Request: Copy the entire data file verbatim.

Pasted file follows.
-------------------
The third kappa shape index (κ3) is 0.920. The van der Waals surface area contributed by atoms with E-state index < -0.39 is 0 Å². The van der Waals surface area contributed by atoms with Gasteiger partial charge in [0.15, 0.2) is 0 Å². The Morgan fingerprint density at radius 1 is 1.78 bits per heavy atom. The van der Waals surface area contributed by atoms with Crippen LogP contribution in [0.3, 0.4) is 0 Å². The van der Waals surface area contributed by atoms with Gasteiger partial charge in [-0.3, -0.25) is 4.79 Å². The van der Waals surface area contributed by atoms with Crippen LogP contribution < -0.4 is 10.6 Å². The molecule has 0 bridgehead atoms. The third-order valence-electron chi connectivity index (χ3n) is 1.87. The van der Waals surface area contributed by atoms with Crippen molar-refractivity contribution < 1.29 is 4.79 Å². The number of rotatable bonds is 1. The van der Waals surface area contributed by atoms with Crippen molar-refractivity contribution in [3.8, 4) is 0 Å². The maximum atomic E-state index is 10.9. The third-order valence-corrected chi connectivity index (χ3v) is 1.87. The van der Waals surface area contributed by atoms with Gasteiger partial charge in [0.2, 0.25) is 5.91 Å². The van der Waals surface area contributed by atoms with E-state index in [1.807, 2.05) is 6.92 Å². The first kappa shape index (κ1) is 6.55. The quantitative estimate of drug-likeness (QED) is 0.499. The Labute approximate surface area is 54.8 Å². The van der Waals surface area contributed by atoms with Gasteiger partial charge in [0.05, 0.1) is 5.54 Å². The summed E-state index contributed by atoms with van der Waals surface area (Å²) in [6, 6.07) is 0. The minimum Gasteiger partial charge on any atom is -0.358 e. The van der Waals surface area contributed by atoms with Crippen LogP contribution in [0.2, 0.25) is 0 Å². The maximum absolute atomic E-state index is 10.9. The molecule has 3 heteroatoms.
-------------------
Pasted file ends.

The third kappa shape index (κ3) is 0.920. The van der Waals surface area contributed by atoms with E-state index < -0.39 is 0 Å². The van der Waals surface area contributed by atoms with Gasteiger partial charge in [0.15, 0.2) is 0 Å². The Morgan fingerprint density at radius 1 is 1.78 bits per heavy atom. The van der Waals surface area contributed by atoms with Crippen LogP contribution in [0.3, 0.4) is 0 Å². The van der Waals surface area contributed by atoms with Gasteiger partial charge in [-0.3, -0.25) is 4.79 Å². The van der Waals surface area contributed by atoms with Crippen LogP contribution < -0.4 is 10.6 Å². The molecule has 0 bridgehead atoms. The third-order valence-electron chi connectivity index (χ3n) is 1.87. The van der Waals surface area contributed by atoms with Crippen molar-refractivity contribution < 1.29 is 4.79 Å². The number of rotatable bonds is 1. The van der Waals surface area contributed by atoms with Crippen molar-refractivity contribution in [3.8, 4) is 0 Å². The maximum atomic E-state index is 10.9. The third-order valence-corrected chi connectivity index (χ3v) is 1.87. The van der Waals surface area contributed by atoms with Gasteiger partial charge in [0.2, 0.25) is 5.91 Å². The van der Waals surface area contributed by atoms with E-state index in [1.807, 2.05) is 6.92 Å². The first kappa shape index (κ1) is 6.55. The quantitative estimate of drug-likeness (QED) is 0.499. The Labute approximate surface area is 54.8 Å². The van der Waals surface area contributed by atoms with Gasteiger partial charge in [0.05, 0.1) is 5.54 Å². The summed E-state index contributed by atoms with van der Waals surface area (Å²) in [6, 6.07) is 0. The minimum Gasteiger partial charge on any atom is -0.358 e. The van der Waals surface area contributed by atoms with Crippen LogP contribution in [0.2, 0.25) is 0 Å². The maximum absolute atomic E-state index is 10.9. The molecule has 3 heteroatoms.